I left Ireland for Australia, in 1991, for the simple reason that I am gay. It is a beautiful irony that, next year, I will return to marry my partner, Richard, something I still cannot do in Australia despite strong public support.
I grew up as one of eight kids in a working-class area in Cork. I attended a Christian Brothers school before going to University College Cork. Then I joined the Smurfit graduate programme in Dublin, which fast-tracked me into a management position. Everything was great on the surface.
In the late 1980s, as I approached my mid 20s, I realised I was gay. It was a shock. Being gay back then was the great unspoken in a family, and I didn’t open up to anyone. The older I got the more pressure there was to have a girlfriend or get married. So it was time to go: if I stayed I’d be settling for a really unhappy life. I wanted to get as far away as I could, and I left for Australia having told only one close friend I was gay.
I knew someone in Perth, so I thought I’d take a year out and be a barman there. I had seen pictures of the Sydney Mardi Gras and thought Perth would be the same, but it was as conservative as Dublin. And my friend turned out to be a born-again Christian, so that put an end to any hope of support from him. I was pretty miserable for that first year.
Fortunately I made contact with an old friend from Cork, Gerry O’Leary, and he and his wife, Geraldine, kept an eye on me. I think they knew something wasn’t quite right. The O’Learys became my Irish family in Australia.
As time went on I made some gay friends and began to embrace my sexuality. Shedding that dual identity and all the lies that went with it was a breath of fresh air.
I came home to visit every two or three years but couldn’t have proper conversations about my life in Australia. It was six years before I came out to my siblings. I never told my parents. They are both dead now. I think they would eventually have been okay with it, though, and I think my mother probably knew. Not too many men in their 30s bring a male friend home from Australia for three weeks. But, in that very Irish way, we never had a conversation about it.
Ireland opened up very quickly after I left. By the early 2000s it was a very vibrant place where being gay was no longer a big issue. But by that time my life was here in Perth.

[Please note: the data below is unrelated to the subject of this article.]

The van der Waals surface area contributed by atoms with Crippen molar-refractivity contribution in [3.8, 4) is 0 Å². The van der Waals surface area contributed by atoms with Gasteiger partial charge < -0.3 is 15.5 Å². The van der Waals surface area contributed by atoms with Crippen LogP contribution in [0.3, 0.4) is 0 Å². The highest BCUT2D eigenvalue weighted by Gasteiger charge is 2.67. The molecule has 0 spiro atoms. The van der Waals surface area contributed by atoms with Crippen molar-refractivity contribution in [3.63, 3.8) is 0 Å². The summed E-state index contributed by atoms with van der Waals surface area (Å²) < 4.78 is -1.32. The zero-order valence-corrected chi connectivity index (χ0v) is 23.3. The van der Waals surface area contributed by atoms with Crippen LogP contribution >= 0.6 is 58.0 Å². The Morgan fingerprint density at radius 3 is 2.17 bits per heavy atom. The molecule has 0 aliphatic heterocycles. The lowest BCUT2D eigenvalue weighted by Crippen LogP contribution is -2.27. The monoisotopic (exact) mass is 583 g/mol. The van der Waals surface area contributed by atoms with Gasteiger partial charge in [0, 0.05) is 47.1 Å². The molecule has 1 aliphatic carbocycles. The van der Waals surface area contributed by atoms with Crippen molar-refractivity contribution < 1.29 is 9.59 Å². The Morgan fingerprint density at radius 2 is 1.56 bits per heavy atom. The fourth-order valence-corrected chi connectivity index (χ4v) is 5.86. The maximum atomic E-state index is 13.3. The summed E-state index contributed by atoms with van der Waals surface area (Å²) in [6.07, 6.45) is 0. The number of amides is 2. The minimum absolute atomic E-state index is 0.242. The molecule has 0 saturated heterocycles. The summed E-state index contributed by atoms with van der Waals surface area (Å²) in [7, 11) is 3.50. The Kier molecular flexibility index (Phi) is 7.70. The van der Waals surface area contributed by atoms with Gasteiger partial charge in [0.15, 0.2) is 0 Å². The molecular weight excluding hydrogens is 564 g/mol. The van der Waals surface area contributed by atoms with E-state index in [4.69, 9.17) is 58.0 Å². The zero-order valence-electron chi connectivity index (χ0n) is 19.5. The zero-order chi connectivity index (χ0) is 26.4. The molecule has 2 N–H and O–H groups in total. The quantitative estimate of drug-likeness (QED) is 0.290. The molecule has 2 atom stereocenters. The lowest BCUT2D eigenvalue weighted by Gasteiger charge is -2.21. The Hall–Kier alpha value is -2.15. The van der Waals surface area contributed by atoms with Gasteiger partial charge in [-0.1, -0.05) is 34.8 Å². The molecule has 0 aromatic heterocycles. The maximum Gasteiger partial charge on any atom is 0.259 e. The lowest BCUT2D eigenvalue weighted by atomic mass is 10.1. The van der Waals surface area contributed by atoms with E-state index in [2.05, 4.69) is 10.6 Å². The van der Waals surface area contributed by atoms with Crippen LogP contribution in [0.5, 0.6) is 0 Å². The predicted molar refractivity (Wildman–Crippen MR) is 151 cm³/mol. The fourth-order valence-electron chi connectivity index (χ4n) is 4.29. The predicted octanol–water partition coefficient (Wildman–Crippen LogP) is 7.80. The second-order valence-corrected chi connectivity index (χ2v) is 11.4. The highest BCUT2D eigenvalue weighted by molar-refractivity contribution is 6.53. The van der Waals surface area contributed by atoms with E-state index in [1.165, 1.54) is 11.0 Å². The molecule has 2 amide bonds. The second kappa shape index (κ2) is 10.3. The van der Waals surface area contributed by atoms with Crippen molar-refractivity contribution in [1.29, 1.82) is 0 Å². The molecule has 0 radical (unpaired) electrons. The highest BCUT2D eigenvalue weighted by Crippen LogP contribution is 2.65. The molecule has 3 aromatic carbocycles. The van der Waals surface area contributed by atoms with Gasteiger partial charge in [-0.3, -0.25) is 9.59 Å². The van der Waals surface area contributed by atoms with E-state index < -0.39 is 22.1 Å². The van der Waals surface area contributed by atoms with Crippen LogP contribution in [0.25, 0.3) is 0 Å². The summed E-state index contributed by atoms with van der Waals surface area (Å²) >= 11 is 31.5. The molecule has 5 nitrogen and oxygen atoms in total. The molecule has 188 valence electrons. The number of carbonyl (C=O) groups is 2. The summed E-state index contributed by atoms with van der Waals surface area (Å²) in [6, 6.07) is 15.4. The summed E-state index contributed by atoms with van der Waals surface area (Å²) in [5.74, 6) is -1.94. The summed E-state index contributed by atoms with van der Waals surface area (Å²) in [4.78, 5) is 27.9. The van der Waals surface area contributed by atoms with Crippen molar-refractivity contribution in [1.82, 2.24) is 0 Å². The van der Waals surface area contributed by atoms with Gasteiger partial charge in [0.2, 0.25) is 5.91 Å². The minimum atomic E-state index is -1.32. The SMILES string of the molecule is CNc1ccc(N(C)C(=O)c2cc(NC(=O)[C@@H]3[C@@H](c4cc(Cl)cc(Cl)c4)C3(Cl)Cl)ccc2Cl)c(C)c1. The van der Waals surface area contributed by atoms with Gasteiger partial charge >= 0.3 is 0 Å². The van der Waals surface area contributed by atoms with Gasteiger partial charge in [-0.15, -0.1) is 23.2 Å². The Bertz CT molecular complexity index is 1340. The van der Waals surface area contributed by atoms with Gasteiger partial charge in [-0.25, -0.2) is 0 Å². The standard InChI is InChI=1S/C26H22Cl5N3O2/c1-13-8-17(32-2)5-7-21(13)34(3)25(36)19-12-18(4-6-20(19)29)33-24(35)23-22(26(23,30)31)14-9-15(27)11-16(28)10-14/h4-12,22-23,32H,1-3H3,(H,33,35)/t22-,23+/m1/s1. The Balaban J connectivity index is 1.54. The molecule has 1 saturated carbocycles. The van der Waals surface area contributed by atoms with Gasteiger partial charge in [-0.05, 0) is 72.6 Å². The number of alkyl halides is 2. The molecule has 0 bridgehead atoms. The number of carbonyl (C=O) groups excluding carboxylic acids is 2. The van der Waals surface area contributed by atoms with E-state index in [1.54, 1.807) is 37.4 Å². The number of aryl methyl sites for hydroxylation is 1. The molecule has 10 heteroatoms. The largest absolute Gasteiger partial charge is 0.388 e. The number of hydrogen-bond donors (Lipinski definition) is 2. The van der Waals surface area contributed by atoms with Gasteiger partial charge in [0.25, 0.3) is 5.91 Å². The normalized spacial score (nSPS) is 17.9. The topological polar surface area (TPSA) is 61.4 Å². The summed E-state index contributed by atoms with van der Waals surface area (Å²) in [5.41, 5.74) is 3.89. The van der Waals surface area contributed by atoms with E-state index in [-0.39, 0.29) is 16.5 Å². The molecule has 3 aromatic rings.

I retrained in law and opened my own firm five years ago. There's a very Irish feel to the company, and we work a lot with the Irish community. Two years ago the Irish Embassy invited me to become Honorary Consul to Western Australia. It is a huge privilege. It's very busy, as there are so many Irish out here at the moment, but I love the work.
The most important part of the role is consular assistance, to provide support when Irish people die or have accidents or end up in court. We process passport applications, develop links with the Australian government and the opposition, and host Irish Government representatives and trade missions. Anything we can do to support jobs and investment is a priority.
I met Richard 15 years ago, and we've been together for 10. It's great to have someone who loves you unconditionally. We became civil partners, at Adare Manor, two years ago, which has been very important to us, but marriage means so much more. I was a nervous wreck for the week up to the referendum. The result was wonderful. It is difficult to describe how happy it has made so many people like me. It will be incredible to bring Richard back to Ireland to marry him next year.
To have different rights from other people because of your sexuality has always gnawed at me. The recent passing of the marriage-equality referendum symbolised for me all that is good and generous about the Irish. Nineteen ninety-one was a different world. I am 100 per cent okay with Ireland now. I have no bitterness or resentment. Only pride.
- In conversation with Ciara Kenny